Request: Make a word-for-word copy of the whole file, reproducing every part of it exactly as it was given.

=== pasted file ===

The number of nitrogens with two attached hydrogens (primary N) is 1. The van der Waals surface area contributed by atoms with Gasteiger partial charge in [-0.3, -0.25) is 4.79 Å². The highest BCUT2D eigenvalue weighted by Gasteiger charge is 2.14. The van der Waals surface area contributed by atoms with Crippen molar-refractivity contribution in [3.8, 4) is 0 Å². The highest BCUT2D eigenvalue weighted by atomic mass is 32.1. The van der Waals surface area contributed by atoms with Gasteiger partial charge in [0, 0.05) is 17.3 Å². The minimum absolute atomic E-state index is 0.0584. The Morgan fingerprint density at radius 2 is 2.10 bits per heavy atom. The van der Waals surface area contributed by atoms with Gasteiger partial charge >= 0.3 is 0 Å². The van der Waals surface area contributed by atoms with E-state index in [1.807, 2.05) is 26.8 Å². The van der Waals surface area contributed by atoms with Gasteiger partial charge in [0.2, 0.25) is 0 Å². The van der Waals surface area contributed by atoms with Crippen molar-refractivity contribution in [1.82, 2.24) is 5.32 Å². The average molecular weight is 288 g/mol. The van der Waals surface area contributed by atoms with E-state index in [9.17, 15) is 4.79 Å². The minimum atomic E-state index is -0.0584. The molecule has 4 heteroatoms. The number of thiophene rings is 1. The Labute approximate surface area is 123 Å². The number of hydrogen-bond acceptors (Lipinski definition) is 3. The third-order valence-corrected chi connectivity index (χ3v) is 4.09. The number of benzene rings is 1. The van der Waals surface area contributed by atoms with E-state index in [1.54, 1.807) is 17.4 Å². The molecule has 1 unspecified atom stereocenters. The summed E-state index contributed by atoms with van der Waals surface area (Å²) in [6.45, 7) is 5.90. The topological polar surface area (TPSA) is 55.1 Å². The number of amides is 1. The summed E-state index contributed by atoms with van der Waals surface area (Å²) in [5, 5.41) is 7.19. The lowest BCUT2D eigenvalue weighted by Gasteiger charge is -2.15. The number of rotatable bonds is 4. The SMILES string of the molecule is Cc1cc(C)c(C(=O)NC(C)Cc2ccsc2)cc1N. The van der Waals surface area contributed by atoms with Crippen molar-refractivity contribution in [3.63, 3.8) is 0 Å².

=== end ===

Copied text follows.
The number of nitrogens with two attached hydrogens (primary N) is 1. The van der Waals surface area contributed by atoms with Gasteiger partial charge in [-0.3, -0.25) is 4.79 Å². The highest BCUT2D eigenvalue weighted by Gasteiger charge is 2.14. The van der Waals surface area contributed by atoms with Crippen molar-refractivity contribution in [3.8, 4) is 0 Å². The highest BCUT2D eigenvalue weighted by atomic mass is 32.1. The van der Waals surface area contributed by atoms with Gasteiger partial charge in [0, 0.05) is 17.3 Å². The minimum absolute atomic E-state index is 0.0584. The Morgan fingerprint density at radius 2 is 2.10 bits per heavy atom. The van der Waals surface area contributed by atoms with Gasteiger partial charge >= 0.3 is 0 Å². The van der Waals surface area contributed by atoms with E-state index in [1.807, 2.05) is 26.8 Å². The van der Waals surface area contributed by atoms with Gasteiger partial charge in [0.2, 0.25) is 0 Å². The van der Waals surface area contributed by atoms with Crippen molar-refractivity contribution in [1.82, 2.24) is 5.32 Å². The average molecular weight is 288 g/mol. The van der Waals surface area contributed by atoms with E-state index in [9.17, 15) is 4.79 Å². The minimum atomic E-state index is -0.0584. The molecule has 4 heteroatoms. The number of thiophene rings is 1. The Labute approximate surface area is 123 Å². The number of hydrogen-bond acceptors (Lipinski definition) is 3. The third-order valence-corrected chi connectivity index (χ3v) is 4.09. The number of benzene rings is 1. The van der Waals surface area contributed by atoms with E-state index in [1.54, 1.807) is 17.4 Å². The molecule has 1 unspecified atom stereocenters. The summed E-state index contributed by atoms with van der Waals surface area (Å²) in [6.45, 7) is 5.90. The topological polar surface area (TPSA) is 55.1 Å². The number of amides is 1. The summed E-state index contributed by atoms with van der Waals surface area (Å²) in [5, 5.41) is 7.19. The lowest BCUT2D eigenvalue weighted by Gasteiger charge is -2.15. The number of rotatable bonds is 4. The SMILES string of the molecule is Cc1cc(C)c(C(=O)NC(C)Cc2ccsc2)cc1N. The van der Waals surface area contributed by atoms with Crippen molar-refractivity contribution in [3.63, 3.8) is 0 Å².